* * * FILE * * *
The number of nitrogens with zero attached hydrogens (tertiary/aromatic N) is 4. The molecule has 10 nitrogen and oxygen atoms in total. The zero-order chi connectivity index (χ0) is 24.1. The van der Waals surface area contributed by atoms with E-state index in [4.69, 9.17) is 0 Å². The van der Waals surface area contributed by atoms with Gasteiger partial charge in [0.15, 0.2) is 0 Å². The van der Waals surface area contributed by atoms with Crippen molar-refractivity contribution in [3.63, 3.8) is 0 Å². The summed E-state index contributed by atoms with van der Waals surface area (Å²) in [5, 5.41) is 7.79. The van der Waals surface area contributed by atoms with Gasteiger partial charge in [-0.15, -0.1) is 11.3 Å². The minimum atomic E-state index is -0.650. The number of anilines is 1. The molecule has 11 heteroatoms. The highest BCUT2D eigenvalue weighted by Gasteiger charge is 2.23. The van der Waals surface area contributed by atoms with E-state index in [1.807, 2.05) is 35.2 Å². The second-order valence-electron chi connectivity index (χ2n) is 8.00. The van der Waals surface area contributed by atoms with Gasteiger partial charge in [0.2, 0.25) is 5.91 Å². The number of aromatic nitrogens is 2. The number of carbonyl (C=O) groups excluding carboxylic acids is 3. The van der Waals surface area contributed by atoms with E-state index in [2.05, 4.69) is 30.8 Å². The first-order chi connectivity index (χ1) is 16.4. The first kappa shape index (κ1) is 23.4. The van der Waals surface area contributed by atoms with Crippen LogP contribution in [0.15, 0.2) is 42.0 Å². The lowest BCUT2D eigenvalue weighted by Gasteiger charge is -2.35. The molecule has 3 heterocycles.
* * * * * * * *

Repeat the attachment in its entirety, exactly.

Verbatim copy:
The number of nitrogens with zero attached hydrogens (tertiary/aromatic N) is 4. The molecule has 10 nitrogen and oxygen atoms in total. The zero-order chi connectivity index (χ0) is 24.1. The van der Waals surface area contributed by atoms with E-state index in [4.69, 9.17) is 0 Å². The van der Waals surface area contributed by atoms with Gasteiger partial charge in [0.15, 0.2) is 0 Å². The van der Waals surface area contributed by atoms with Crippen molar-refractivity contribution in [3.63, 3.8) is 0 Å². The summed E-state index contributed by atoms with van der Waals surface area (Å²) in [5, 5.41) is 7.79. The van der Waals surface area contributed by atoms with Gasteiger partial charge in [-0.15, -0.1) is 11.3 Å². The minimum atomic E-state index is -0.650. The number of anilines is 1. The molecule has 11 heteroatoms. The highest BCUT2D eigenvalue weighted by Gasteiger charge is 2.23. The van der Waals surface area contributed by atoms with E-state index in [1.807, 2.05) is 35.2 Å². The second-order valence-electron chi connectivity index (χ2n) is 8.00. The van der Waals surface area contributed by atoms with Gasteiger partial charge in [0.2, 0.25) is 5.91 Å². The number of aromatic nitrogens is 2. The number of carbonyl (C=O) groups excluding carboxylic acids is 3. The van der Waals surface area contributed by atoms with E-state index in [2.05, 4.69) is 30.8 Å². The first-order chi connectivity index (χ1) is 16.4. The first kappa shape index (κ1) is 23.4. The van der Waals surface area contributed by atoms with Crippen LogP contribution in [0.15, 0.2) is 42.0 Å². The lowest BCUT2D eigenvalue weighted by Gasteiger charge is -2.35. The molecule has 3 heterocycles.